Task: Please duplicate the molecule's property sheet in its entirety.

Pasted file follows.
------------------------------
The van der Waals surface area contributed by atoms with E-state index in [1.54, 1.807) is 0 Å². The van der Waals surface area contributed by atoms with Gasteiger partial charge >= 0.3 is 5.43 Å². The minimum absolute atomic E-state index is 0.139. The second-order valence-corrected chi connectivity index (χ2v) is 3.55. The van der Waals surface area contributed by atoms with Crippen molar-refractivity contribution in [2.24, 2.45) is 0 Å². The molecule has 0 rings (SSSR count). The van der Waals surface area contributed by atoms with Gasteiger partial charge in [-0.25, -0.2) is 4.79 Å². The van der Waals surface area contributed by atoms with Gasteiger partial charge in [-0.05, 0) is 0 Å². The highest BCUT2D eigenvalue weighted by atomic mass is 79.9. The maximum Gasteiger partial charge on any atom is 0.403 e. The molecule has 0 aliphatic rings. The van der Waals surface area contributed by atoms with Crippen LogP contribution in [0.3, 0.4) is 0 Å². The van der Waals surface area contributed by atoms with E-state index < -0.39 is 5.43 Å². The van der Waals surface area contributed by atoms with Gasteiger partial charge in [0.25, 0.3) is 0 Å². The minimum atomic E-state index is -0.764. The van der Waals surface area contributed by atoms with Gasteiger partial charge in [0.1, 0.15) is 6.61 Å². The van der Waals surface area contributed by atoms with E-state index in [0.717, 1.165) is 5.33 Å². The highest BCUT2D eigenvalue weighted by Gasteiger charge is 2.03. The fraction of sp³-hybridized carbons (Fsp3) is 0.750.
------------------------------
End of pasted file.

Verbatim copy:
The van der Waals surface area contributed by atoms with E-state index in [1.54, 1.807) is 0 Å². The van der Waals surface area contributed by atoms with Gasteiger partial charge >= 0.3 is 5.43 Å². The minimum absolute atomic E-state index is 0.139. The second-order valence-corrected chi connectivity index (χ2v) is 3.55. The van der Waals surface area contributed by atoms with Crippen molar-refractivity contribution in [2.24, 2.45) is 0 Å². The molecule has 0 rings (SSSR count). The van der Waals surface area contributed by atoms with Gasteiger partial charge in [-0.25, -0.2) is 4.79 Å². The van der Waals surface area contributed by atoms with Gasteiger partial charge in [-0.05, 0) is 0 Å². The highest BCUT2D eigenvalue weighted by atomic mass is 79.9. The maximum Gasteiger partial charge on any atom is 0.403 e. The molecule has 0 aliphatic rings. The van der Waals surface area contributed by atoms with Crippen LogP contribution in [0.3, 0.4) is 0 Å². The van der Waals surface area contributed by atoms with E-state index < -0.39 is 5.43 Å². The van der Waals surface area contributed by atoms with Gasteiger partial charge in [0.25, 0.3) is 0 Å². The minimum atomic E-state index is -0.764. The van der Waals surface area contributed by atoms with Gasteiger partial charge in [0.1, 0.15) is 6.61 Å². The van der Waals surface area contributed by atoms with E-state index in [0.717, 1.165) is 5.33 Å². The highest BCUT2D eigenvalue weighted by Gasteiger charge is 2.03. The fraction of sp³-hybridized carbons (Fsp3) is 0.750.